Car seat guy: a mystery no longer. Last month, northern Virginia residents were startled to see a grey Ford Transit Connect van motoring around their neighborhood—without a driver inside. OK, not quite: Further inspection revealed that there was a driver inside, but that he was concealed inside a costume that made him look like an empty car seat. Virginia Tech Transportation Institute took credit, nay, responsibility for car seat man, but wouldn’t reveal more. Why? When? How?
Today, we know the truth. Car seat man was part of a Ford-funded study by researchers at the Virginia Tech Transportation Institute into how autonomous vehicles will interact with humans on the road. Today, subtle facial and body cues help drivers and walkers alike understand what moves cars will make next. A wave says, I see you—hit that crosswalk. A nod says, I see you—make that turn. A middle finger says, well—you know what it says. But how do you translate those communications once the driver is a robot?
It’s hard to know, because when driverless cars test on public roads today, they’re not really driverless. Companies place well-trained engineers behind the wheel, to ensure the vehicles don’t malfunction. But that sends mixed signals to the pedestrians, cyclists, and drivers around them, who may read the non-driving engineers’ movements as faithful indications of what the vehicle will do next.
Which is why Ford is taking a whole new car language out for a test drive. In this experiment, an illuminated bar above the van’s windshield broadcasted what the vehicle would do next. Slow blinking meant, I’m stopping. Fast blinking meant, I’m starting. And a solid white light meant, I’m driving around all on my own.
“In virtual reality studies that we’ve run, people don’t understand at first exposure,” says John Shutko, a Ford engineer who specializes in human factors for self-driving vehicles. But once people see the new signals a couple times, those VR studies showed, they’ll start to cotton on. Now Ford and the Virginia Tech Transportation Institute have 150 hours and 1,800 miles of new data to determine how their autonomous vehicle language works in the real world.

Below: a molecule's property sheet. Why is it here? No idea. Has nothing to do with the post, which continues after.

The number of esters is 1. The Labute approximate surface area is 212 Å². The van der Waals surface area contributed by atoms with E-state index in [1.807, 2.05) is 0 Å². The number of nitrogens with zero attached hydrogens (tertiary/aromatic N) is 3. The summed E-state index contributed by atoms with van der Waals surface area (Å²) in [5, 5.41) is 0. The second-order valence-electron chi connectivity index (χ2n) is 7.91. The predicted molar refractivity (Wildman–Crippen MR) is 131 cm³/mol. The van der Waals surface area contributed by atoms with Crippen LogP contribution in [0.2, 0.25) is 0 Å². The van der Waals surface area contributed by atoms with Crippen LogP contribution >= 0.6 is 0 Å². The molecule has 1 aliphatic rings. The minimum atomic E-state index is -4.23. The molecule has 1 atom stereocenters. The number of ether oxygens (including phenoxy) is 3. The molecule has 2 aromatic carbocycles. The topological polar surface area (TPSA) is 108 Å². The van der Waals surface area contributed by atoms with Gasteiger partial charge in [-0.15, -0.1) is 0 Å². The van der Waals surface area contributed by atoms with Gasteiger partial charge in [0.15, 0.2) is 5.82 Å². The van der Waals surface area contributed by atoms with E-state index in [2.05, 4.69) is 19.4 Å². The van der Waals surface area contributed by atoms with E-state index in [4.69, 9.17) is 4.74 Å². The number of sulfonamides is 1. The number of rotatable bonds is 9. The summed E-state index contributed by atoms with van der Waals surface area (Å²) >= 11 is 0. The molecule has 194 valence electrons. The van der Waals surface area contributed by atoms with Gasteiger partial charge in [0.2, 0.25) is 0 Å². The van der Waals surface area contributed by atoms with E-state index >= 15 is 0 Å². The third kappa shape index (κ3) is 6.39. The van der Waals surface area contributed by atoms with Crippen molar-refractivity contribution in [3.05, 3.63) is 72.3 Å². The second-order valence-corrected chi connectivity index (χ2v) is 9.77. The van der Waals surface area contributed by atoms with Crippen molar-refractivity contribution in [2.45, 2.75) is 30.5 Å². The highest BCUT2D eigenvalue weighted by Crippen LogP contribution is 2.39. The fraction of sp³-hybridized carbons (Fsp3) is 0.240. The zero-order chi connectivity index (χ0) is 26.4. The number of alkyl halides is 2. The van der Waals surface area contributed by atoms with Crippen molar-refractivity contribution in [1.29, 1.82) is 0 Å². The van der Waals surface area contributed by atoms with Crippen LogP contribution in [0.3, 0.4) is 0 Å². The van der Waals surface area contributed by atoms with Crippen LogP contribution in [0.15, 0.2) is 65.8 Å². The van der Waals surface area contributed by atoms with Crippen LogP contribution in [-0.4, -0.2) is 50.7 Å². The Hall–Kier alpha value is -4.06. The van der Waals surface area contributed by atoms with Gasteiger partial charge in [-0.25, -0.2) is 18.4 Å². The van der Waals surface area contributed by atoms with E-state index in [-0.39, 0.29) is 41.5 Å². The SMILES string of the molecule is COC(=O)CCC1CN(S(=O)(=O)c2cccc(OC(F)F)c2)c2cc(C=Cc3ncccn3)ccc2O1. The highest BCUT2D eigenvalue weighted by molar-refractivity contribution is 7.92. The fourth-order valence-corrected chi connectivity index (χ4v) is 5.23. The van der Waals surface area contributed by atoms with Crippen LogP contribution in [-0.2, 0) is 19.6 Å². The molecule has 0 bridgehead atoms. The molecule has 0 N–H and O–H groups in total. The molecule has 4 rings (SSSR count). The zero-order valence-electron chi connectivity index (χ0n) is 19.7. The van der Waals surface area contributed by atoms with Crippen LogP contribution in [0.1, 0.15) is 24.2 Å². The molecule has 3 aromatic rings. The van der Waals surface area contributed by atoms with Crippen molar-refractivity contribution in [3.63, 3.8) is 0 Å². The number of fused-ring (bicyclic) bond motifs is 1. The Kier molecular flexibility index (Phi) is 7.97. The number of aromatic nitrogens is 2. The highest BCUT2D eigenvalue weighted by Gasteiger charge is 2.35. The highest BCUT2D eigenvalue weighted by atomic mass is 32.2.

Ford is in talks with 11 other automakers to forge an industry standard for self-driving car signals, and it’s hoping to come up with a kind of Esperanto, accessible to all people of all cultures. (That red, green, yellow thing doesn’t apply everywhere.) “If other equipment manufacturers have better signal ideas, we’re willing to change them,” says Shutko.
(Virginia Tech had to pull the car off the road for a few days after it hit the local news. It wanted people to react to the van as if it was a self-driving car—and not because they knew there was a car seat dude inside. “It was not an ideal situation,” says Andy Schaudt, a psychologist who oversees projects at the Institute’s Center for Automated Vehicle Systems. Whoops.)
The car seat costume was adjustable, so the six drivers who spent most of August driving around Northern Virginia could all fit inside comfortably. And yes, they could see. The research team covered two plastic visors—a tinted, sunglass-y one for day, and a clear one for night—with a thin, reflective fabric, so the driver could watch the road, but still surprise Virginians who definitely couldn’t see in. The design was inspired by work by Stanford researchers, but also YouTube pranksters who dressed as seats to scare unsuspecting drive-thru workers. Great for fun, great for Halloween, great for science.